RESIDENTS on Edinburgh’s “Instagram Alley” have been left feeling they have no control over how mass tourism is affecting their street.

The capital’s Circus Lane has been transformed in recent years from a quiet residential mews to a bustling visitor destination after it became popularised by Instagrammers.

One resident of 30 years, Fiona [not her real name], said: “We’ve got residents now who are moving because of it. I’m looking at properties because I don’t think I can take it any longer.”

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Searches on Instagram show that posts tagged to Circus Lane as a location are 20 times as frequent as those linked to seven other streets in the surrounding area.

Fiona described the heavy volume of visitors to the lane as “the sole reason” for considering moving. “It’s gone from somewhere that was a little on the edge to somewhere that’s promoted as a tourist attraction,” she said.

Locals say the numbers of visitors increased significantly around 2018. Fiona said: “Instagram started it. There was no reason for people to walk down this lane before.”

(Image: NQ)

(Image: NQ)

Posts linked by hashtags to Circus Lane – a street with no shops or hospitality outlets – also total more than double those of Stockbridge Market, a popular weekly event.

Not all those living on Circus Lane are frustrated with the crowds. One resident, who has lived there for three years, recently told Edinburgh Live: “I love it being so fun and vibrant – due to living in London for such a long time, I actually think Edinburgh is quiet and sleepy even during the height of the Fringe.”

Fiona understands why tourists are attracted to wandering through the picturesque lane. She said: “That’s fine, most people just enjoy it. But some abuse it and pick flowers for their photographs. The other day I picked up about 20 cigarette ends and wrappers.”

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The flowers and plants which line Circus Lane were cultivated by its residents. Fiona added: “It was a peaceful little backwater, you’d get people saying, ‘God, I’ve never been down this street before’. We’ve kind of created a monster.”

How Instagrammers and influencers use Circus Lane

A wide variety of visitors come to take photos using the lane as an attractive backdrop. Fiona said: “We get wedding photographers, we get supercars coming and taking their pictures. Or just boy racers with their cars as well.

“You get Instagrammers who will be here an hour. And they can’t understand why you get annoyed, I just came out and a man nearly fell in my front door.”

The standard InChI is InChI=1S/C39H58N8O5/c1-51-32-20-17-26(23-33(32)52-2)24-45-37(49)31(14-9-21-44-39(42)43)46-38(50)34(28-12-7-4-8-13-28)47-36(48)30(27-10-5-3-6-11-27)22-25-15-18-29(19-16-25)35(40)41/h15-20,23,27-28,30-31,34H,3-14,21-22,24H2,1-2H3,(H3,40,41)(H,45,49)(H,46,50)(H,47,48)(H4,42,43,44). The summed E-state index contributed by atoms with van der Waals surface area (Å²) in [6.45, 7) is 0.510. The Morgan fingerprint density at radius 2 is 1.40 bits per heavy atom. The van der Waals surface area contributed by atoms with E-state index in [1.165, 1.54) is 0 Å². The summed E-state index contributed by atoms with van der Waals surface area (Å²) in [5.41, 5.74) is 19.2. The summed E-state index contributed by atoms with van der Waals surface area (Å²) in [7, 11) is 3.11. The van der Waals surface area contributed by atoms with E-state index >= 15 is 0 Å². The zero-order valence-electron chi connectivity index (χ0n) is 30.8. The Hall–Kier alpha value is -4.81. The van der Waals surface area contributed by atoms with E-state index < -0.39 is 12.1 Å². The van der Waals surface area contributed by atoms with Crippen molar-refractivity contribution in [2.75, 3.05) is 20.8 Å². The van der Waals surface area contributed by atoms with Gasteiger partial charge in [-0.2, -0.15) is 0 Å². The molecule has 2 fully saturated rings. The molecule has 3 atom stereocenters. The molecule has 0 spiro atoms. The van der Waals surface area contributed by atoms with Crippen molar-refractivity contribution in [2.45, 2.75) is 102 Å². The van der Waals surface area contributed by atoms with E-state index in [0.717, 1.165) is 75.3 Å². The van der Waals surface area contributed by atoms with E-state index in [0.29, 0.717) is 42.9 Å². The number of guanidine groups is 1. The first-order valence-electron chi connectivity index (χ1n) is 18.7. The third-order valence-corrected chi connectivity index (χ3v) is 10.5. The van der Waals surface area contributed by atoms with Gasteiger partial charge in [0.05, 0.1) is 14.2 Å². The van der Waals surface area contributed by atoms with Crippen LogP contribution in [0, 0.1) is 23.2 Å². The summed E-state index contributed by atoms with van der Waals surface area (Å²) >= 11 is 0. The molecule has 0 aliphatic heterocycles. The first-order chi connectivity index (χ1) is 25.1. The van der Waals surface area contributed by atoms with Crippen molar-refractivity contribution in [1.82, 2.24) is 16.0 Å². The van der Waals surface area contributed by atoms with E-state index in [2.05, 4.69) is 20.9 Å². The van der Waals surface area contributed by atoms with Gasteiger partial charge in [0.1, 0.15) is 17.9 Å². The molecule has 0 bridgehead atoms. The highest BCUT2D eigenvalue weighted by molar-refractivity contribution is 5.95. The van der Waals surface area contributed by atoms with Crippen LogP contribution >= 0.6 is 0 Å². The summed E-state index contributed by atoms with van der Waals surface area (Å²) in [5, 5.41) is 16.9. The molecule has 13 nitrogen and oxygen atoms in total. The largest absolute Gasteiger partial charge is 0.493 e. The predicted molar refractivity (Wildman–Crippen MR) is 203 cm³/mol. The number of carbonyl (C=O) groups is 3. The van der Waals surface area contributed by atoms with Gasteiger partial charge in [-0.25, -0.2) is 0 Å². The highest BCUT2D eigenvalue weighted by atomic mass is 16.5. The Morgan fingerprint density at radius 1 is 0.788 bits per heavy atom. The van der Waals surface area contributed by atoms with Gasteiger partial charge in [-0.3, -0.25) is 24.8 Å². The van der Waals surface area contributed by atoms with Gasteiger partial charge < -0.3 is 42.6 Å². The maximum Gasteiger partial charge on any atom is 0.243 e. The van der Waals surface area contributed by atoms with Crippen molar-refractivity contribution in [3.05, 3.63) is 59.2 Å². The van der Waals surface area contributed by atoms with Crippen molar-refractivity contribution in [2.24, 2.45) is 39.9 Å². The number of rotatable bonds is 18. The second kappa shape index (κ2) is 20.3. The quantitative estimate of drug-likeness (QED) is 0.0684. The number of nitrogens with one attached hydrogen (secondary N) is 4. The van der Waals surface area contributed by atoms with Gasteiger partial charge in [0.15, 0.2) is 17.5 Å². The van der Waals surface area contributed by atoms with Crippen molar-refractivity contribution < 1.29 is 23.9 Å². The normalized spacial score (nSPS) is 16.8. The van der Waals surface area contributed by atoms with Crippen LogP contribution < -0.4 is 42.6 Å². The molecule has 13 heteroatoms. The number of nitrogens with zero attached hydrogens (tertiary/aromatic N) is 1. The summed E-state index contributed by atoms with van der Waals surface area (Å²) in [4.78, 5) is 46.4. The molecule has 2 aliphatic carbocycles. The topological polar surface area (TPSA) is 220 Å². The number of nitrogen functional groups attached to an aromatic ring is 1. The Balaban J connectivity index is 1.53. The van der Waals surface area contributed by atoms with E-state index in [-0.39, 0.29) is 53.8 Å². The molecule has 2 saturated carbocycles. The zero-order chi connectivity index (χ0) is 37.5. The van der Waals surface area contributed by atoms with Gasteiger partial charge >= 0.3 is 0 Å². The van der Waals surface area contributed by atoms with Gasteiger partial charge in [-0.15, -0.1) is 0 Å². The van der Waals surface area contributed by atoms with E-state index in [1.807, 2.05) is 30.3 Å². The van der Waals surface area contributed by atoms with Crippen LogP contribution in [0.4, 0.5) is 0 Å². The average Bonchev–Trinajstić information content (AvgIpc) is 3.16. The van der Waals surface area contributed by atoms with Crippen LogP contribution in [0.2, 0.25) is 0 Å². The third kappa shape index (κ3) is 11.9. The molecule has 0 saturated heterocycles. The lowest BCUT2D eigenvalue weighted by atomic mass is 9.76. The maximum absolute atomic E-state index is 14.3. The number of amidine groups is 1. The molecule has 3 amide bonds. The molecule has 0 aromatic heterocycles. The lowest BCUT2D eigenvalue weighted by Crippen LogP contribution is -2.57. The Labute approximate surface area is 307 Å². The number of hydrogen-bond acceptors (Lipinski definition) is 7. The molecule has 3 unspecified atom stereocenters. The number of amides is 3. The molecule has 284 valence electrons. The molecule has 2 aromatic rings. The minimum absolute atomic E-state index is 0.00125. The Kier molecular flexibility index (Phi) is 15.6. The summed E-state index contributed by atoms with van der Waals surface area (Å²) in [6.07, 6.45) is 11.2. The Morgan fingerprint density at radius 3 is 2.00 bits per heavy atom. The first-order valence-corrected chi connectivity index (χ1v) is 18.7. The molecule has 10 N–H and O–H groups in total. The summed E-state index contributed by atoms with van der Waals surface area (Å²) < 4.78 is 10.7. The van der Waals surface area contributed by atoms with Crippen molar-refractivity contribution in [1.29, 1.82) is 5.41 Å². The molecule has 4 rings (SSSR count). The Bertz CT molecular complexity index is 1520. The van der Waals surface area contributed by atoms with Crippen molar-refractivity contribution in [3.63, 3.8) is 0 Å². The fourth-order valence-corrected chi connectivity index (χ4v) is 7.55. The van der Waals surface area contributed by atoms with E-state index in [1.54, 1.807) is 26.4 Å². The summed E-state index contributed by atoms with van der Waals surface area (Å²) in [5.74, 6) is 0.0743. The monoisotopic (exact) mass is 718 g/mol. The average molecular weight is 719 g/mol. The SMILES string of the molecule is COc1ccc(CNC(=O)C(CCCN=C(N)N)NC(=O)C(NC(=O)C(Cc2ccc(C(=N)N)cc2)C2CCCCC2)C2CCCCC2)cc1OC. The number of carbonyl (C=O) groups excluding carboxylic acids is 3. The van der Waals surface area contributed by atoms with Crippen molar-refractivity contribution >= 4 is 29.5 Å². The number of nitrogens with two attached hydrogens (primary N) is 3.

Seeking to understand something’s “Instagrammability” has been a focus of Dr Ben Marder, who researches social behaviour linked to the use of digital technologies at the University of Edinburgh.

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He suggested what might be attracting people to Circus Lane: “We’ve done multiple studies on how Instagram drives behaviour. Previous to Instagram people would travel to destinations because of some quality of the destination. Now people choose destinations because they’re Instagrammable.”

According to Marder, some of these visitors might “have little interest in the destination itself” and are “choosing destinations because of social capital linked to online personas”. He described this as a change observed over the last 10 years, and one which is associated more with Millennials and Gen Z than older age groups.

Many travel blogs post guides to visiting Circus Lane using techniques known as search engine optimisation (SEO). Instagrammers and bloggers place the street’s name in headlines or meta descriptions, which describe the content of a search engine result, to increase traffic to their websites due to its popularity as a search term.

One travel writer acknowledged this in a post: “A lot of people (according to my Google Analytics stats, anyway) end up reading my Edinburgh blog posts after searching for ‘Circus Lane’, even though I’d only mentioned it in passing in them. So I thought I’d whack out a short post about Circus Lane itself. Give the people what they want and all that.”

Another aspect of the growth in popularity of Circus Lane is that there are fewer owner-occupiers living there. Fiona said: “A lot of the people who are moving in, or not moving in, are buying properties here to make a profit off it.”

She described how some neighbours use their flat: “They live in America. They were trying to put eight people in there on Airbnb. Some nights I think it was over £1000 a night.”

Searches show that Airbnb hosts on Circus Lane are charging from £560-£640 a night for stays in whole properties.

Anti-social behaviour and frequent turnover of guests are problems often cited by campaigners calling for greater regulation of Airbnb properties. Fiona said this has at times been an issue for Circus Lane.